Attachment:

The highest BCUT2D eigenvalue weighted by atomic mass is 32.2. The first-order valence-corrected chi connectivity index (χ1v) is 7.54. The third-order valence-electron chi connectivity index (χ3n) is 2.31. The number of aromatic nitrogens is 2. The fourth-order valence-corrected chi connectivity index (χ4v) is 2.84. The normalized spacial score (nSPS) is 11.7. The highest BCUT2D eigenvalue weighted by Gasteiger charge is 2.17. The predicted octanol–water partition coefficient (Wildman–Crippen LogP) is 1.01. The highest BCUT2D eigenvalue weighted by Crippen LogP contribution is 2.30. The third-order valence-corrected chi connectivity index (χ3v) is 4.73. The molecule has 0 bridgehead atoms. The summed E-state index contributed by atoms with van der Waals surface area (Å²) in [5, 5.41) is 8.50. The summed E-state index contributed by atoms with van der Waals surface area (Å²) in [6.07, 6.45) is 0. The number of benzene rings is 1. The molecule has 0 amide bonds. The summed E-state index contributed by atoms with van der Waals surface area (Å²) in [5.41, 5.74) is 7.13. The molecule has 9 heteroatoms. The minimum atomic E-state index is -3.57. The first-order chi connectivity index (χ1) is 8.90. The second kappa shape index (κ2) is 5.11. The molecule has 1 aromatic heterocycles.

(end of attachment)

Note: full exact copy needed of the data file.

The highest BCUT2D eigenvalue weighted by atomic mass is 32.2. The first-order valence-corrected chi connectivity index (χ1v) is 7.54. The third-order valence-electron chi connectivity index (χ3n) is 2.31. The number of aromatic nitrogens is 2. The fourth-order valence-corrected chi connectivity index (χ4v) is 2.84. The normalized spacial score (nSPS) is 11.7. The highest BCUT2D eigenvalue weighted by Gasteiger charge is 2.17. The predicted octanol–water partition coefficient (Wildman–Crippen LogP) is 1.01. The highest BCUT2D eigenvalue weighted by Crippen LogP contribution is 2.30. The third-order valence-corrected chi connectivity index (χ3v) is 4.73. The molecule has 0 bridgehead atoms. The summed E-state index contributed by atoms with van der Waals surface area (Å²) in [5, 5.41) is 8.50. The summed E-state index contributed by atoms with van der Waals surface area (Å²) in [6.07, 6.45) is 0. The number of benzene rings is 1. The molecule has 0 amide bonds. The summed E-state index contributed by atoms with van der Waals surface area (Å²) in [5.41, 5.74) is 7.13. The molecule has 9 heteroatoms. The minimum atomic E-state index is -3.57. The first-order chi connectivity index (χ1) is 8.90. The second kappa shape index (κ2) is 5.11. The molecule has 1 aromatic heterocycles.